Chef and Restaurateur Bill Taibe, is the mastermind behind the beloved Westport restaurants, Ka Wa Ni, the Whelk and Jesup Hall. He lives in Weston with his wife and two boys who are 15, and 18—a sophomore and a senior in high school respectively.
We pivoted very quickly to change operations as soon as schools in Westport closed– about a week before the mandate to close restaurants came through. That Wednesday, Thursday and Friday, we had limited seating and precautions for all staff. That Saturday I had a full 80-person virtual staff meeting, saying that I believed we were just going along in that way, and then an hour later I told everyone we were shutting down and going to delivery and curbside pickup. It was just my gut reaction to do that. Restaurants are important pieces to the social epicenter of the town and I thought it was our responsibility to do our best for our town, by getting ahead of this thing.
We are still open and we have 36 employees fully working between three restaurants. I had to send 30 to 40 employees to unemployment and we are trying to do our best to help take care of them. We get nice gratuities from delivery and pick up and we Venmo money to people on unemployment as a donation because even with the extra subsidies, it’s just not enough.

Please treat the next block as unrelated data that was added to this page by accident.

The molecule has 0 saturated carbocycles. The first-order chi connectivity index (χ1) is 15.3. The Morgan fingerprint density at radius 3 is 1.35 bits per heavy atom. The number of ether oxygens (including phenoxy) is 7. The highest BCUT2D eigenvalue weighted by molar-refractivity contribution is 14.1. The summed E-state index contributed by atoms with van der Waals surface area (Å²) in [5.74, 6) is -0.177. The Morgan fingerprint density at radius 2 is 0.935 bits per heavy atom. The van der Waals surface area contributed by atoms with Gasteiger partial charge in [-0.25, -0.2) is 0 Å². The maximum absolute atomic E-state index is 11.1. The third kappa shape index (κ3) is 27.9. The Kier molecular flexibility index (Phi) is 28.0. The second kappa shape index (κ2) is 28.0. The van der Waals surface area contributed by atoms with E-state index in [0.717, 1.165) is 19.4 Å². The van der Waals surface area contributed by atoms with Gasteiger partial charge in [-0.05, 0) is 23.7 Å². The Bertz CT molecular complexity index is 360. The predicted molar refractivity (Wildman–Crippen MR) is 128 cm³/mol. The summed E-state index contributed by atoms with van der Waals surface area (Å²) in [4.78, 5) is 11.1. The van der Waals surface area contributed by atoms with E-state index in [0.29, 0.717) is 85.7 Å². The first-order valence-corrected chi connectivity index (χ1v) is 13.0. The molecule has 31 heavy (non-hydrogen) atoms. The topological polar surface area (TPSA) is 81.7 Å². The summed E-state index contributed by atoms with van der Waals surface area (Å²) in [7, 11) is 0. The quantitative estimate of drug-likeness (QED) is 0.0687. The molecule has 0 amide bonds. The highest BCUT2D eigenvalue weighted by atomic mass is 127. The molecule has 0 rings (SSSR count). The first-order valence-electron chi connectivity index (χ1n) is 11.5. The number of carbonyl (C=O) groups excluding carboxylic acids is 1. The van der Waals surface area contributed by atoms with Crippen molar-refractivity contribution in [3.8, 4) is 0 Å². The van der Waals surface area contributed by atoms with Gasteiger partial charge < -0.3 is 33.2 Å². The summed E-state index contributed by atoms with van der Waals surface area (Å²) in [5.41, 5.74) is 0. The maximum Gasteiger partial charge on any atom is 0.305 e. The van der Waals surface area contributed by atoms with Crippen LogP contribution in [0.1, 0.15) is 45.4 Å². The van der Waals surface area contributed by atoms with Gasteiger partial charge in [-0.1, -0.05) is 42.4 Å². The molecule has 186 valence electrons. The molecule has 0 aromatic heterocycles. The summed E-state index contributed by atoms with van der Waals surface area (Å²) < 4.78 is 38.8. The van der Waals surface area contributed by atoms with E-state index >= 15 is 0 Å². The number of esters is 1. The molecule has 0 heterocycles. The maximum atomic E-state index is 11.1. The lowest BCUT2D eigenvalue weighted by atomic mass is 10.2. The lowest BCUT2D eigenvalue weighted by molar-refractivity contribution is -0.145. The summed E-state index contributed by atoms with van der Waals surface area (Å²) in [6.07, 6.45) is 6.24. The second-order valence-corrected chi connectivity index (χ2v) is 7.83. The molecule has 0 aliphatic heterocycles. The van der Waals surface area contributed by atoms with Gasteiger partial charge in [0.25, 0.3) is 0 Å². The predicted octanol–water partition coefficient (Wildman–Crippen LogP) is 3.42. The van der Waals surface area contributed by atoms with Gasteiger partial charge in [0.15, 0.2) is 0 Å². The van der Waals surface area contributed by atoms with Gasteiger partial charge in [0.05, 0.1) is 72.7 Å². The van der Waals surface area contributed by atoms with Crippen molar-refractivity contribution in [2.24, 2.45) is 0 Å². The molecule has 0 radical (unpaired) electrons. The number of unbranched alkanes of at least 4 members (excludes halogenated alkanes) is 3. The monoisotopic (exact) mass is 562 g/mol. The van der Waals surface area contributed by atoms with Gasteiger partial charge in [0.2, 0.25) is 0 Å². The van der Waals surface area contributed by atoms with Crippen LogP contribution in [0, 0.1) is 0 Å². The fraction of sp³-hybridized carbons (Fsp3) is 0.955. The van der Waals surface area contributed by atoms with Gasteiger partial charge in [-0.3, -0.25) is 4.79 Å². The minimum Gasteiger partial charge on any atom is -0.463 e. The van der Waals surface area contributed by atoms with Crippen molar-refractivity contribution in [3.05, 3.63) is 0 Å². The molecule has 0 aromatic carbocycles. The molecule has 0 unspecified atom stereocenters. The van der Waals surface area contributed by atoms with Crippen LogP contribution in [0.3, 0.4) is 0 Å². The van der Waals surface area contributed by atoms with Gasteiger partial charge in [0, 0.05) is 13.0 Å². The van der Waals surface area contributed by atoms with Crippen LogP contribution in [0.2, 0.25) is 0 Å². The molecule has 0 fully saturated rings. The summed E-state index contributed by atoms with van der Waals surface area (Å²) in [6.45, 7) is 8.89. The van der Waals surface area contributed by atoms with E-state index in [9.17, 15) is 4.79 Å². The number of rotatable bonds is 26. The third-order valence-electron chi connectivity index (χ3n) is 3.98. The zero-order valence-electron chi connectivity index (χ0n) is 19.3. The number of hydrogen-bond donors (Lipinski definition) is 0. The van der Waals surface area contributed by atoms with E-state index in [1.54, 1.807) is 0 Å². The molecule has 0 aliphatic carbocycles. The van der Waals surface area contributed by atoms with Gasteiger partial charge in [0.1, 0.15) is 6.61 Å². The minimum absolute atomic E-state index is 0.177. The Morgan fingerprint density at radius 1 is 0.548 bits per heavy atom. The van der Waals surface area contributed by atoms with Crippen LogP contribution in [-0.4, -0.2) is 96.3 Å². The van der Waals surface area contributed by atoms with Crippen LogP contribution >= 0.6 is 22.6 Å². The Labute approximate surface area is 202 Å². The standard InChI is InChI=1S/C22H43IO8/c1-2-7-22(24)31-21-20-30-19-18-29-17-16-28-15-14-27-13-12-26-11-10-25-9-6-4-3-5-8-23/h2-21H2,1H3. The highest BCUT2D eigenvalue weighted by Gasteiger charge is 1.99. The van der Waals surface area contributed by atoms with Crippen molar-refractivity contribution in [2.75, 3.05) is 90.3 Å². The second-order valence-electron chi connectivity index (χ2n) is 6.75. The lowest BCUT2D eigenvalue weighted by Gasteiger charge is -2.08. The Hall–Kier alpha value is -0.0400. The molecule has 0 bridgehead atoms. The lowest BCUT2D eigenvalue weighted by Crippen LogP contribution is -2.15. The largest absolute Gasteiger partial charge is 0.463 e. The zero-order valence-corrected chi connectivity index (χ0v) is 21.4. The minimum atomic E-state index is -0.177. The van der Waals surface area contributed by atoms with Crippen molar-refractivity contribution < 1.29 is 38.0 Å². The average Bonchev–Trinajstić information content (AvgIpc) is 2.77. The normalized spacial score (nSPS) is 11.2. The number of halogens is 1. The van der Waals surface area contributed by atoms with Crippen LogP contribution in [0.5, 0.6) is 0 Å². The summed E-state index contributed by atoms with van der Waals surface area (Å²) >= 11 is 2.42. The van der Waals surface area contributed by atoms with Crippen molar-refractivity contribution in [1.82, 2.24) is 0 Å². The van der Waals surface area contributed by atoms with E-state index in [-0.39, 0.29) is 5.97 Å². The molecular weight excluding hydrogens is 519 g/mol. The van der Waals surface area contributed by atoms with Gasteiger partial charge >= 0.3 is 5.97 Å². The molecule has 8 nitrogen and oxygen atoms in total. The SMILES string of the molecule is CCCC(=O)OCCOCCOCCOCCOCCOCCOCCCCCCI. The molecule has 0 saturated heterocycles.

Sometimes I feel bad that we are doing relatively well under the circumstances. We are in a tremendous place and I would not want to do what we are doing in a different place or different town. We are trying to feel normal and help our customers feel normal and we’ve been fortunate to continue doing what we do best– creating great food.
It’s funny, my brain works really well when there’s chaos. In fact, I might have been patient zero for ADD back in high school. When I’m kind of cornered and put in a situation to solve, move and pivot—that’s when everything fires away. This has been exciting for me–obviously, not in a good way– but in terms of problem solving and adjusting. Internally, these circumstances make us realize we get a sense of who and what people are. I have 36 employees thrilled to come to work and happy for that opportunity. I know other restaurants that are struggling because employees are happy to stay home and collect unemployment even if the work is there.
Aside from the fact that lives are lost and people are dealing with serious things like this, we can have a social reset that is important. I would never wish this on anyone but I think it’s been a way to figure out and prioritize what’s important.
I think [the pandemic has] been a way to…prioritize what’s important
We are the center of a community. In my four restaurants, we’ve seen a lot and heard a lot and pulled people together. In terms of gathering and needing time together, this puts things in perspective. As a community I think we are picking and choosing those things that are important. For example, maybe we’ll come out of this thing and that party we want to have doesn’t need forty people but only fifteen who mean the most to us.